Why IT policy won't change under Powell replacement

I've been researching the public statements of several candidates foroutgoing FCC Commissioner Michael Powell's seat. As a result, I'm highly confident that no telecommunications policy changes will take effect if any of the people likely to be nominated are confirmed.

I've been researching the public statements of several candidates foroutgoing FCC Commissioner Michael Powell's seat.

As a result, I'm highly confident that no telecommunications policy changes will take effect if any of the people likely to be nominated are confirmed.

Before I get into the specifics, let's do a candidate roll call.

The Wall Street Journal speculates replacements could come from the ranks of former Texas Public Utility Commissioner Becky Klein; current National Telecommunications and Information Adminstration head Michael Gallagher; telcom consultant Janice Obuchowski, who served in the Commerce Department under the first President Bush. The newspaper's editorial says that former chairof the (now-defunct) Interstate Commerce Commission Darius Gaskins or former Federal Trade Commission chair Jim Miller also would beworthy choices.

While there are no on-the-record statementsconcerningVoIP regulation from any of these folks, let's see what we can find out from what they have had to say on regulatory issues.

On Becky Klein's Congressional candidate Web site (which is still up), she indicates her general economic policy views:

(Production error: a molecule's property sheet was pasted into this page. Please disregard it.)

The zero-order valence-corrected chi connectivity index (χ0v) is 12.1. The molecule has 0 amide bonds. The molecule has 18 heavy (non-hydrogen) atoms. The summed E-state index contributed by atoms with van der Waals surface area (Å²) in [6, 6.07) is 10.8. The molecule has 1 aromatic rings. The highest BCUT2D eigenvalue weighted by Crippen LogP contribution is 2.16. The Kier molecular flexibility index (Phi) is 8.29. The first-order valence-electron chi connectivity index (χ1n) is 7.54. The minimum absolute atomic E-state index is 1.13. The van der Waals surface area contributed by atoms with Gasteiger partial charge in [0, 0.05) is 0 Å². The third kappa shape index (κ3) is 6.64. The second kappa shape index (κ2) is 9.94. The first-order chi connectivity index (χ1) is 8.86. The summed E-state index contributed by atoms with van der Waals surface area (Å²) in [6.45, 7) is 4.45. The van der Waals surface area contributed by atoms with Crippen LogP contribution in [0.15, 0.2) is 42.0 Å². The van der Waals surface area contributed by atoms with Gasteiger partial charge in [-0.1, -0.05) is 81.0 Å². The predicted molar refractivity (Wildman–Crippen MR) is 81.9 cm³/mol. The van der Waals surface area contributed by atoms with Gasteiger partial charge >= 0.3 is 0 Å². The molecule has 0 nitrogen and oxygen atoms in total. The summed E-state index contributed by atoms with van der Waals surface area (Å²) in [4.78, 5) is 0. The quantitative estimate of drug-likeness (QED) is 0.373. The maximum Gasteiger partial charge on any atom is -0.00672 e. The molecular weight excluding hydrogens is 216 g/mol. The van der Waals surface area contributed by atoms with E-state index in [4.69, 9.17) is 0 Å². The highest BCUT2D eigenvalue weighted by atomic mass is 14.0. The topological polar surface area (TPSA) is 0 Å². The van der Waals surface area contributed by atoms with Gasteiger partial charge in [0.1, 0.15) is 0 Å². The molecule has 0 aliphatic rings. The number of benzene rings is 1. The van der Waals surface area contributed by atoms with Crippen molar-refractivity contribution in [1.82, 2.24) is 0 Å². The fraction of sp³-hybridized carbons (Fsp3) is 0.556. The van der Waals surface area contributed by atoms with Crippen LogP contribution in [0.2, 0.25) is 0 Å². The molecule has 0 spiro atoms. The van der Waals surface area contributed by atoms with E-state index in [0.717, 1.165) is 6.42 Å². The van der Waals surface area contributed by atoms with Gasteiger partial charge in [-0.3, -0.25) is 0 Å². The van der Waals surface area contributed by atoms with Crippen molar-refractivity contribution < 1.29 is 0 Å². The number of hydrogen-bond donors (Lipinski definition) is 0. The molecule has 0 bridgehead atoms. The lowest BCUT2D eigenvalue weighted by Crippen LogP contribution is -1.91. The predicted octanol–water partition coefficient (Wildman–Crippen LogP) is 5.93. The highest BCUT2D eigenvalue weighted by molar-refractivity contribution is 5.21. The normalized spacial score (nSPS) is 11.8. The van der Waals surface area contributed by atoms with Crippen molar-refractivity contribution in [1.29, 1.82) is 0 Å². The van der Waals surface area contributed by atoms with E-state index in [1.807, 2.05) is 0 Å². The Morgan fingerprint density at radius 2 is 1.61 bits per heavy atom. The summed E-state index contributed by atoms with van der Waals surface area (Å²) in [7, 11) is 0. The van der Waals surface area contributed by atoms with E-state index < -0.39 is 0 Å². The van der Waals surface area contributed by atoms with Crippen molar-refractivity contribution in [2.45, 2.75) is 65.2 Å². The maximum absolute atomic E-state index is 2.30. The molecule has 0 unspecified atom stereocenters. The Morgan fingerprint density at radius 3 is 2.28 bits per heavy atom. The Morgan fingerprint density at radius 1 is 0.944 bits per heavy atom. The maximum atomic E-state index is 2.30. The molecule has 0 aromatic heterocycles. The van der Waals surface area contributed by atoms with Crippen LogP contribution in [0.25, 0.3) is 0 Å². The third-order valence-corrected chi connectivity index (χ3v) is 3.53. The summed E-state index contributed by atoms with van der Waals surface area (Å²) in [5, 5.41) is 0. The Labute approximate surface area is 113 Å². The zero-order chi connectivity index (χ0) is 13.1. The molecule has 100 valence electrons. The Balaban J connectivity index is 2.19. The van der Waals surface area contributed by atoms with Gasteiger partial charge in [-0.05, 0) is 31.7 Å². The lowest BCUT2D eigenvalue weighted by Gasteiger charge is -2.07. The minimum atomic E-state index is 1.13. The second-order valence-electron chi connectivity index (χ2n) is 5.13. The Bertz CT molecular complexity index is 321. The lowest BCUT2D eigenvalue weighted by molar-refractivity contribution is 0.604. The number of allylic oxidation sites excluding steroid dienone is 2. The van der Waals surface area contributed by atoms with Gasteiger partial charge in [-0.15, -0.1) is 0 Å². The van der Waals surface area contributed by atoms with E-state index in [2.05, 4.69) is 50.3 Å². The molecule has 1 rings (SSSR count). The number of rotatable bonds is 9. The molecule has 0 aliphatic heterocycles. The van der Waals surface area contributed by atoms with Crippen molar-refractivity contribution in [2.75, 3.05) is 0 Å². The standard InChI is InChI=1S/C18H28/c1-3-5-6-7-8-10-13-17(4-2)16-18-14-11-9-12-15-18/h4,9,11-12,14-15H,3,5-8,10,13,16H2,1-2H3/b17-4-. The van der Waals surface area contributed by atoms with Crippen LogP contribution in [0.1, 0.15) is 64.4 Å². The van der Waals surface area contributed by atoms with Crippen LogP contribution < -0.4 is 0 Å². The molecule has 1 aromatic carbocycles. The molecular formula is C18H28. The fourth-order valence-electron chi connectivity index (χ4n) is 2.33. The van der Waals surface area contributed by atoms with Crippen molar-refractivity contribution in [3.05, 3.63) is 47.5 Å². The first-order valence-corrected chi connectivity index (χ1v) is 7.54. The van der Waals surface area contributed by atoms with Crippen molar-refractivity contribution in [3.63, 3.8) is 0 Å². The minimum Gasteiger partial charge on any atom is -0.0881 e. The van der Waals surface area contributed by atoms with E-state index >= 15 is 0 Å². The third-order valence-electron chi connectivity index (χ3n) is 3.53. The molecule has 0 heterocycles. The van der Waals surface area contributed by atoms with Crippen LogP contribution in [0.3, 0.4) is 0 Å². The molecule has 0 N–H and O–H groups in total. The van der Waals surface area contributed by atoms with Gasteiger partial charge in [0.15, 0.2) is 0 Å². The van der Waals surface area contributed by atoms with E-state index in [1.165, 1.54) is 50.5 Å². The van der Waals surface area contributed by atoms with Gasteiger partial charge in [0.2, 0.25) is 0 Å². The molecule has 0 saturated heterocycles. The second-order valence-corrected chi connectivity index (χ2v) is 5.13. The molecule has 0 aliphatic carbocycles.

"I want to keep the Feds out of your shops and out of your pocketbooks."

In December, 2003, Michael Gallagherwas quoted by the Vonage VoIP Forum and Bloomberg News that "any regulation 'should be minimalist' and that 'importing last century's regulatory apparatus onto 21st-century technologies will stifle innovation and investment.' "That sounds a lot likePowell's position.

Janice Obuchowski doesn't have any VoIP statements on the public record, but she has been praised by current FCC Commissioner and Democrat Michael Copps for her stewardship of international telecommunications conferences. To me, that indicates at least an impulse toward bipartisanship-- an important quality on a politically divided FCC. So, she might be the only one of the five who might be persuadable. Not on VoIP, though, but perhaps on other telecommunication policy matters.

Darius Gaskins has long been a deregulation supporter, and appears at events sponsored by the anti-regulatory Progress & Freedom Foundation. Among its supporters, the group notes several ILECs, including most with VoIP services or plans. For these companies, state regulations and state taxes on services - both PSTN and VoIP- are burdensome.

Jim Miller is also a P&FF panel participant. More directly, we can learn about where he stands from his public testimony. In December, 2004, Wired News quoted him favoring FTC action "against P2P companies that tell consumers that their software is legal -- without telling them that they can't use it to download or distribute copyright works without permission."

"'What's being communicated to them is that it's OK to download files, download copyrighted files," he said. "That's just outright deception,'" Wired News quoted Miller as saying.

Woe be then, to P2P's that bundle in VoIP softphones and also make it possible to illegally swap music files.

What does all this mean? Meet the new Comm... same as the old Comm.

Agree? I'd like to see your thoughts. Posta Talkback.


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